In the present study, Staphylococcus aureus strains isolated from de-identified clinical samples including urine, sputum, and stools obtained from Human Immunodeficiency virus (HIV) and Acquired immunodeficiency syndrome (AIDS) patients as well as their drinking water samples were analysed. Antibiotic resistance was tested by the disc diffusion while biofilm was tested using the microplate method. Methicillin resistance was tested from all the S. aureus isolates by the oxacillin agar plate and the mec A gene was detected by the polymerase chain reaction (PCR) method. A subset of 50 isolates randomly selected were analysed for the presence of 5 different S. aureus enterotoxins (SEA-SEE) using a multiplex PCR procedure, of the 140 S. aureus isolates from 478 samples, 18 (14%) were methicillin-resistant S. aureus (MRSA) and 3 out of the 18 showed resistance to vancomycin (17%) compared to methicillin sensitive S. aureus(MSSA) among which vancomycin resistance was 11%. Methicillin resistance was more common among the sputum isolates 4 (27%) compared to 7 (15.5%) and 7 (12%) from urine and stool isolates. None of the 17 water isolates was positive for MRSA. Pathogenic genes were detected in 13 (26%) isolates. Staphylococcus enterotoxin A (SEA) was the most commonly detected gene 12 (24%) and was more prevalent among organisms isolated from urine 8 (35%) (χ2 = 8.196; p = 0.042). The present study indicated thatStaphylococcus enterotoxin A is the most common pathogenic gene. Based on the results obtained, it can be hypothesised that pathogenic S. aureus (producing biofilm and staphylococcal enterotoxin A) are responsible for urinary tract infections among HIV patients in the Limpopo Province. Furthermore, water could be a transmission vector of staphylococcal UTIs among HIV and AIDS patients in this region. However, further studies are needed to confirm these hypotheses.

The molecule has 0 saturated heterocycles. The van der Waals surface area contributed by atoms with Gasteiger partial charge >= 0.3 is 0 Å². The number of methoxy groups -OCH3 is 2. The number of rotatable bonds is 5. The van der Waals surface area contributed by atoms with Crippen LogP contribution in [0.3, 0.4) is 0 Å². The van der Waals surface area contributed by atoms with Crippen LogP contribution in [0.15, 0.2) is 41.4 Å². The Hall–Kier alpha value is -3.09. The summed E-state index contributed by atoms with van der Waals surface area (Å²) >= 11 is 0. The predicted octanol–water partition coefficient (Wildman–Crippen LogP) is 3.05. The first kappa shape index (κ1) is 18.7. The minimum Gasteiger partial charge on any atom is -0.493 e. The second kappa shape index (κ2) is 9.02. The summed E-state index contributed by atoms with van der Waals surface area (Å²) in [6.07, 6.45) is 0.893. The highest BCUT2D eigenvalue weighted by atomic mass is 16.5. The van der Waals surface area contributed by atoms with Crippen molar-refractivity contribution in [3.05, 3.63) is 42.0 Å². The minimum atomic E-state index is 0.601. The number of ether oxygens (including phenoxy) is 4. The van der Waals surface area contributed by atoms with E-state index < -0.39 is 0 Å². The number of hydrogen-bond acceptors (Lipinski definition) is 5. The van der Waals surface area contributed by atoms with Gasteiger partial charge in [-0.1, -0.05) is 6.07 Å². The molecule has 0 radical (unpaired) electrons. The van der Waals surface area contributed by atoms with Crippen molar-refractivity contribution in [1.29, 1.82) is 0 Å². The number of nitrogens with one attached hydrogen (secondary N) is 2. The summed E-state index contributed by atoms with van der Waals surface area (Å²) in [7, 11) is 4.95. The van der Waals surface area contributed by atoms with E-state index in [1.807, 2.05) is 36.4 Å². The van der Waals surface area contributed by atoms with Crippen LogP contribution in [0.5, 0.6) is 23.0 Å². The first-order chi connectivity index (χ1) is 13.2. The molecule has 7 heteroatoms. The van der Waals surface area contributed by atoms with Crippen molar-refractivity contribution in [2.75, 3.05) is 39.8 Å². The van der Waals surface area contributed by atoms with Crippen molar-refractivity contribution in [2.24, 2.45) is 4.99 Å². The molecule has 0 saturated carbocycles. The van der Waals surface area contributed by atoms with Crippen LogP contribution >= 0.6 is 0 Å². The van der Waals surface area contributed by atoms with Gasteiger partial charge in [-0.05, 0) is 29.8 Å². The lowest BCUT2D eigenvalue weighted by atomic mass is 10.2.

Key words: HIV and AIDS, Staphylococcus aureus, biofilm, antibiotic susceptibility, epidemiology, Venda, South Africa, toxins, mec A.
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